Puddles Pity Party Plays Bloomington

Mar 23, 2017

Credit EMily Butler Photography

The viral 2013 video of Puddles Pity Party covering Lorde's "Royals" (see below) propelled the "sad clown with the big voice" to national and international prominence. The man who channels Puddles and his operatic voice is Big Mike Geier, who makes an appearance at the Castle Theater in Bloomington March 26. At 6' 8", Geier IS big, something he acclimated to at an early age.

"I was five feet tall when I was five years old," said Geier. "I remember I went to see this movie with my brother who was a year younger than me. He wasn't as tall I was. I was 10 at the time. They charged me an adult price and I kind of had a panic attack."

Though he embraced towering over friends, he recalls being a loner of sorts, playing (and wanting to be) Daniel Boone in the rural Norfolk, Virginia suburb where he grew up. And of course teachers would try steering him into sports, admittedly not his cup of tea.

"I was terrible at basketball.  It was shameful.  Shameful," said Geier, almost admonishing himself.

That loneliness allowed him time to daydream and for his brain to spark. He recalls pretending to be interviewed by Rolling Stone magazine, and affecting various accents.

"And they would say 'well you have this accent. Why do you have this accent?' And I would say 'Well I've been living in this country so long I just picked up the accent," he laughed at the recollection.

Imagining Geier's imaginary interview with himself somewhat foreshadows and gives context to understanding his depiction of how he met "Puddles" somewhere in the 1990's while tending a bar in Atlanta, Georgia.

"He showed up through the back door and sat at the bar. And plain as day, he was sitting there in front of me.  He was silent and would motion for different mixtures of soft drinks. He didn't drink alcohol. He just stuck with me ever since then," said Geier.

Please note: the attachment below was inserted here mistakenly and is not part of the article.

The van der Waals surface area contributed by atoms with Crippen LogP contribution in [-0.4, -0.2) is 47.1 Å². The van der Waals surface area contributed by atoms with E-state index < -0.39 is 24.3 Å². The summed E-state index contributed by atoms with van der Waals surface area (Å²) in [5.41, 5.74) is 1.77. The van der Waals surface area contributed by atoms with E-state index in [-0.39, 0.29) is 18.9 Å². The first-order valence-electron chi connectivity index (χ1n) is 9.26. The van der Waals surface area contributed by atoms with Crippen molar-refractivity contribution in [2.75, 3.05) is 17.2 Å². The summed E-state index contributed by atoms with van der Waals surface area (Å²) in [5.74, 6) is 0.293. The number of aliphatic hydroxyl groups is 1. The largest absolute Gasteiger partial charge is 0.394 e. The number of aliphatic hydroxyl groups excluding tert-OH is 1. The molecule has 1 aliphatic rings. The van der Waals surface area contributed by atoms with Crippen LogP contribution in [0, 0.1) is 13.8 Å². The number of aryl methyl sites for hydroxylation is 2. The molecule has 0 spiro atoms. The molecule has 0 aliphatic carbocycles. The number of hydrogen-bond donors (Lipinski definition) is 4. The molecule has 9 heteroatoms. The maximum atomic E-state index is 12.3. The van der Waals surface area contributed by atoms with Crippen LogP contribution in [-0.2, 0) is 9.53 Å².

Puddles tends to appear and disappear to Geier on an irregular basis, not unlike the grand entrances and exits he makes in public.  Though he seems to be on an extended entrance since the viral "Royals" video.

"He's back," said Geier. "So I'm chasing him around and just trying to help him accomplish whatever he's trying to accomplish. And he seems to be connecting with people in a real interesting way."

And what itch does Geier the performer get to scratch by crawling into the clown he only refers to in the third person?  Unlike the "take-charge" role while working with musicians and dancers performing his original Mike Geier's Elvis Royale!, where he evokes the spirit of Elvis, when Puddles shows himself, Geier follows the clown's muse.

"I get to work in a supportive role for something that's bigger than me, explained Geier. "So Puddles calls the shots and I try to make those things happen as best I can.  That's great to me, that gets me out of the hot seat. I get a lot out of that."

Puddles Pity Party will bring nostalgia and fellowship to The Castle Theater March 26.  Geier says Puddles will lend he operatic voice to familiar songs.

"And also fellowship not just among the audience and Puddles," said Geier, "but among the audience and themselves.  Puddles invites the audience to participate in the show as well.  So they get to play together and then they get to play with Puddles in the show.  He just uses music to create that connection with the audience."

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